First rabbits, now the council is "gunning" for cats (Chronicle, Feb 28). Makes you wonder if they have got it in for our furry friends. And how do you come up with an arbitrary figure of four?
We are already over-regulated in this country with new laws/bylaws/rules etc being added every day. You can't do this, you can't do that, ad nauseam.
Anyway, getting back to the cats, limiting numbers per household is not going to solve any perceived problems with felines. This proposed bylaw will just penalise the responsible cat owners who ensure their pets are desexed and well fed. The number of cats they have does not cause a problem, whereas the irresponsible owner who doesn't bother to desex or properly care for his/her animal is the problem.
One answer to the issue of unwanted kittens is for the council to offer subsidised desexing of (no, not the owner) cats.
Down the track we can most likely look forward to compulsory microchipping/registration of our cats. More revenue for the council coffers. Meow.
Council and risk
"How much risk should council take?" was the title of John Watson's opinion piece (February 27) about council spending. Your question was: "What do you think?" My answer? Practically nil!
In describing the financial gymnastics councils perform in an effort to predict the effects of interest rate fluctuations on their borrowing, John Watson exposed a huge elephant-in-the-room assumption. Sadly, it's the belief that councils must be debt-funded, with rates calculated for repayment with interest. True, there is the Local Government Funding Agency set up by Treasury to facilitate such borrowing on the debt markets — but there is no actual legislation giving the private financial sector exclusive rights to profit from public expenditure.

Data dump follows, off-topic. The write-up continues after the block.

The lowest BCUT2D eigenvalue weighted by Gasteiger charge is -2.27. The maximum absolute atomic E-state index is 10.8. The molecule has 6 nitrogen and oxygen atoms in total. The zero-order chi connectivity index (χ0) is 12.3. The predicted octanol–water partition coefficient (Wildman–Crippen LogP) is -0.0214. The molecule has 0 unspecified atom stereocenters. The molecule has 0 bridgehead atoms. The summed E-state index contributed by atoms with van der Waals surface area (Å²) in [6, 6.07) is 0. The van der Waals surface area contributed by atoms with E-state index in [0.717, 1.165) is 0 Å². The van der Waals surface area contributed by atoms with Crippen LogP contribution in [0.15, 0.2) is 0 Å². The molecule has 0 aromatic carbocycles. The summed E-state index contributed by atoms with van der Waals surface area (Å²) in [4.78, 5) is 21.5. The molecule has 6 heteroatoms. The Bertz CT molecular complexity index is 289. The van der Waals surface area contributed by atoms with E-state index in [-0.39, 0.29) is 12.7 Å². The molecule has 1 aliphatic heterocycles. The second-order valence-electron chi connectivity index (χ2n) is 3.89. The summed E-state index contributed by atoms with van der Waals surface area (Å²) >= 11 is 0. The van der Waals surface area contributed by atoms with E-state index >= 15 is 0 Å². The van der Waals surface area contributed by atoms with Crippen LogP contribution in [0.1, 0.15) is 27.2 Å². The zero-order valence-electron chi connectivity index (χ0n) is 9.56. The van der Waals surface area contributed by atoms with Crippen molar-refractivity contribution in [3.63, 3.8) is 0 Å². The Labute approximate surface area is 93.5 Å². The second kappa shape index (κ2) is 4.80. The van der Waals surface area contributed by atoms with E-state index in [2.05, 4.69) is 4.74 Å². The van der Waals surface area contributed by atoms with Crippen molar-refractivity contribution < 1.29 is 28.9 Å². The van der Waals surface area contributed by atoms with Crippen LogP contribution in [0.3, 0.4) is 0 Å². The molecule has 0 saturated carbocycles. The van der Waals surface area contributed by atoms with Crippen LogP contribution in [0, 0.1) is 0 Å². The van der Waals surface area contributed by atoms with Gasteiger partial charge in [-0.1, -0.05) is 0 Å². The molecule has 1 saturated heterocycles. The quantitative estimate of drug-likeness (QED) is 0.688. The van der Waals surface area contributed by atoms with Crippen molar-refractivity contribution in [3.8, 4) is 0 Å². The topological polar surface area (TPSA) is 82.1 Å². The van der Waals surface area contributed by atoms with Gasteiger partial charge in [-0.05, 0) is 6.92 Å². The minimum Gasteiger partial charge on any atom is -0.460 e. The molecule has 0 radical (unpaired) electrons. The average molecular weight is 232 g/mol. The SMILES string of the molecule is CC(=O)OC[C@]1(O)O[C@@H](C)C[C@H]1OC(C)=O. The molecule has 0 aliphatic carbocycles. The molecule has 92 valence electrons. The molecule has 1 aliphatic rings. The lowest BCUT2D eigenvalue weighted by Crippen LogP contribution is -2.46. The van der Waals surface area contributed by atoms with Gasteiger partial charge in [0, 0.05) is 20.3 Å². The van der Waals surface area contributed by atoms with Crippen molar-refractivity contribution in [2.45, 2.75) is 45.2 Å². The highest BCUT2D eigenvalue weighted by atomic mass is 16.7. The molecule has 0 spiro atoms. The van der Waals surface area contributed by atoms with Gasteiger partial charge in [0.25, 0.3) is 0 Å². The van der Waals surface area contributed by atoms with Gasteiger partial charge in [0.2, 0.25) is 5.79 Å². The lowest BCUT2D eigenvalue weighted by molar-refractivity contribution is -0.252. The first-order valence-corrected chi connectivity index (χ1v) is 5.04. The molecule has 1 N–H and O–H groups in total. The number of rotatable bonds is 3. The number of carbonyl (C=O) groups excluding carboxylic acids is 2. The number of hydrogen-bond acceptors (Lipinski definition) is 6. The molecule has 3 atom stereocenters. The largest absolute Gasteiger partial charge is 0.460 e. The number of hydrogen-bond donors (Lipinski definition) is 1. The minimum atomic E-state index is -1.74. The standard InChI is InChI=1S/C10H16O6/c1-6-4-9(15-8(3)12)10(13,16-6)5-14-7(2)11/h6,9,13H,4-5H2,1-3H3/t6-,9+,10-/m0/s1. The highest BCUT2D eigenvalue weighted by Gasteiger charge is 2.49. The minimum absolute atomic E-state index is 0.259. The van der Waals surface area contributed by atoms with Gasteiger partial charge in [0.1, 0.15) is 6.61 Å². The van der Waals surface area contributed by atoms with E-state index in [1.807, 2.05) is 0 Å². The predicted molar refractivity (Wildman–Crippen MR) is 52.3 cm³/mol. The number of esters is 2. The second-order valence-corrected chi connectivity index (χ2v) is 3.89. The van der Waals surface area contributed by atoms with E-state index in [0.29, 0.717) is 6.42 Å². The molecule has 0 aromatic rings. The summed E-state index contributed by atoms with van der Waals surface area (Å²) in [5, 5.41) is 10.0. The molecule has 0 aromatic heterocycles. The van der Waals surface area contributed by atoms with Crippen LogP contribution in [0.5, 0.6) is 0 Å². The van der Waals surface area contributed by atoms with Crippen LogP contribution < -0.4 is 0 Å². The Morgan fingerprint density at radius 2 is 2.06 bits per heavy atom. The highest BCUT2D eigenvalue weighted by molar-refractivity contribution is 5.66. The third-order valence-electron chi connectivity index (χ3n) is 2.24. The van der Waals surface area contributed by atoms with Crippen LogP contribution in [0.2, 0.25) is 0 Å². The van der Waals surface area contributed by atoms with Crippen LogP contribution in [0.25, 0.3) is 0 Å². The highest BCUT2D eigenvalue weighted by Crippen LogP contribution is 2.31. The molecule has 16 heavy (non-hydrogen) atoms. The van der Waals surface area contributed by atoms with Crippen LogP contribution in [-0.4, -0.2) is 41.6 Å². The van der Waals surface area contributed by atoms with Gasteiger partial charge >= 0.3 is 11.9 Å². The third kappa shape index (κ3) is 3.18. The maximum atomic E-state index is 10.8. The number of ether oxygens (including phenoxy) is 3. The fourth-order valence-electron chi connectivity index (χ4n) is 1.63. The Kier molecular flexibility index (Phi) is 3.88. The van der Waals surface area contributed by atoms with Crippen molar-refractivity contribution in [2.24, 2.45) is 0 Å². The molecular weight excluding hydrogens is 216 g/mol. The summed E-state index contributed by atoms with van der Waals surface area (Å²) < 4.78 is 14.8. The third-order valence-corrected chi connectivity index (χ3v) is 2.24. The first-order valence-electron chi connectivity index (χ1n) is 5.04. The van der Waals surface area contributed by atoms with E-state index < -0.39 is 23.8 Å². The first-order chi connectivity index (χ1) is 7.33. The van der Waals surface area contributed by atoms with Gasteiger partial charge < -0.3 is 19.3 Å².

There would be no need to agonise over interest rate swaps and other hedging tricks were government to recognise its sovereign duty to finance essential infrastructures per our Reserve Bank's credit facility. With no interest charges, councils could plan well ahead and without further rate rises. Savings could then be available for the nice-to-haves (a velodrome roof?) — given public approval, of course.
John Watson's thinking may be still in the neo-liberal camp but he has done your readers a service by calling attention to a matter of which few are aware.
HEATHER MARION SMITH
Values aren't prices
Today's headline (March 2), "House values rise" is untrue. The value of a house is in its ability to provide shelter and security for the occupants.
"House prices rise" would be true, and very sad. Who needs hundreds of thousands of dollars tied up in a building?
We can never own the soil, yet some greedy people are prospering off the misfortune of others, those who haven't bought their own piece of paradise.
Capital gains tax? Bring it on, and tax relief for anyone trying to build smaller homes.
As a white New Zealander, Rob Rattenbury's "white privilege" opinion piece certainly does make me feel quite sad for a number of reasons. New Zealand society, as a whole, needs to recognise this racism from all parts of our multicultural society.
When I was much younger, around 20 years ago, I applied for a job with a Maori art gallery (I have since gone on to have a successful career in the heritage sector). The person who answered the phone sounded Maori and, within a few seconds, couldn't have sounded less interested in me, going so far as sighing loudly when she heard I wanted to apply and giving me an address that turned out not to exist.
When I tried to call to clarify the address, the phone would just ring before going to a full voicemail box.
Again, I think this is something we, as a nation, need to accept and then try to correct.
Welwyn Garden City, UK